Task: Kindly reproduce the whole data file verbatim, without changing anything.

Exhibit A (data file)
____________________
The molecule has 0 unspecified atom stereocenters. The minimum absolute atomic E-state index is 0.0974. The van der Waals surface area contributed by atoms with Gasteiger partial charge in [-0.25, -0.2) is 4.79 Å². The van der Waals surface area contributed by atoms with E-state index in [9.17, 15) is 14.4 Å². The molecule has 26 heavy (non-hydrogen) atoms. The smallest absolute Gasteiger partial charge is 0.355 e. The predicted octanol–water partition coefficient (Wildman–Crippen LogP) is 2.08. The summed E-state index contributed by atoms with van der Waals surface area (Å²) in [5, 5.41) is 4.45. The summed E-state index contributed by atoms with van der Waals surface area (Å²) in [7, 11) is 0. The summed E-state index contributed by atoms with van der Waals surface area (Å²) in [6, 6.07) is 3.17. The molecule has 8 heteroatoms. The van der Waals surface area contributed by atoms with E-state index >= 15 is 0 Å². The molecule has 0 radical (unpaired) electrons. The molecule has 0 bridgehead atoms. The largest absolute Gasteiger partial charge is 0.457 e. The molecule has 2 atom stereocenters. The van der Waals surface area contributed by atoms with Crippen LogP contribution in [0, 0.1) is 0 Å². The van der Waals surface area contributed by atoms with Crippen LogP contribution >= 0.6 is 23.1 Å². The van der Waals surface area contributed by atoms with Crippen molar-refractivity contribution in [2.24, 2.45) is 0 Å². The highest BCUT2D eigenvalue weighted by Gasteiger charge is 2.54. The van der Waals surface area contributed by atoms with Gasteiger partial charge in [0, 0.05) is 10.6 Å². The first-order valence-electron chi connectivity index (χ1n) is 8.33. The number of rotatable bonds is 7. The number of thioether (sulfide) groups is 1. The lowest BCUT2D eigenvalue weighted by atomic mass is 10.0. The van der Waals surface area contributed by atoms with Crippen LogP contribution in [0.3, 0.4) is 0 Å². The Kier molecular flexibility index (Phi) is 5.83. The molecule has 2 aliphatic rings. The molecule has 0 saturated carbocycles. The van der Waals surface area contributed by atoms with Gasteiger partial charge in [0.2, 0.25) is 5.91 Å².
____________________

The molecule has 0 unspecified atom stereocenters. The minimum absolute atomic E-state index is 0.0974. The van der Waals surface area contributed by atoms with Gasteiger partial charge in [-0.25, -0.2) is 4.79 Å². The van der Waals surface area contributed by atoms with E-state index in [9.17, 15) is 14.4 Å². The molecule has 26 heavy (non-hydrogen) atoms. The smallest absolute Gasteiger partial charge is 0.355 e. The predicted octanol–water partition coefficient (Wildman–Crippen LogP) is 2.08. The summed E-state index contributed by atoms with van der Waals surface area (Å²) in [5, 5.41) is 4.45. The summed E-state index contributed by atoms with van der Waals surface area (Å²) in [7, 11) is 0. The summed E-state index contributed by atoms with van der Waals surface area (Å²) in [6, 6.07) is 3.17. The molecule has 8 heteroatoms. The van der Waals surface area contributed by atoms with E-state index >= 15 is 0 Å². The molecule has 0 radical (unpaired) electrons. The molecule has 0 bridgehead atoms. The largest absolute Gasteiger partial charge is 0.457 e. The molecule has 2 atom stereocenters. The van der Waals surface area contributed by atoms with Crippen LogP contribution in [0, 0.1) is 0 Å². The van der Waals surface area contributed by atoms with Crippen LogP contribution >= 0.6 is 23.1 Å². The van der Waals surface area contributed by atoms with Crippen molar-refractivity contribution in [2.24, 2.45) is 0 Å². The highest BCUT2D eigenvalue weighted by Gasteiger charge is 2.54. The van der Waals surface area contributed by atoms with Gasteiger partial charge in [0, 0.05) is 10.6 Å². The first-order valence-electron chi connectivity index (χ1n) is 8.33. The number of rotatable bonds is 7. The number of thioether (sulfide) groups is 1. The lowest BCUT2D eigenvalue weighted by atomic mass is 10.0. The van der Waals surface area contributed by atoms with Crippen LogP contribution in [0.3, 0.4) is 0 Å². The Kier molecular flexibility index (Phi) is 5.83. The molecule has 2 aliphatic rings. The molecule has 0 saturated carbocycles. The van der Waals surface area contributed by atoms with Gasteiger partial charge in [0.2, 0.25) is 5.91 Å².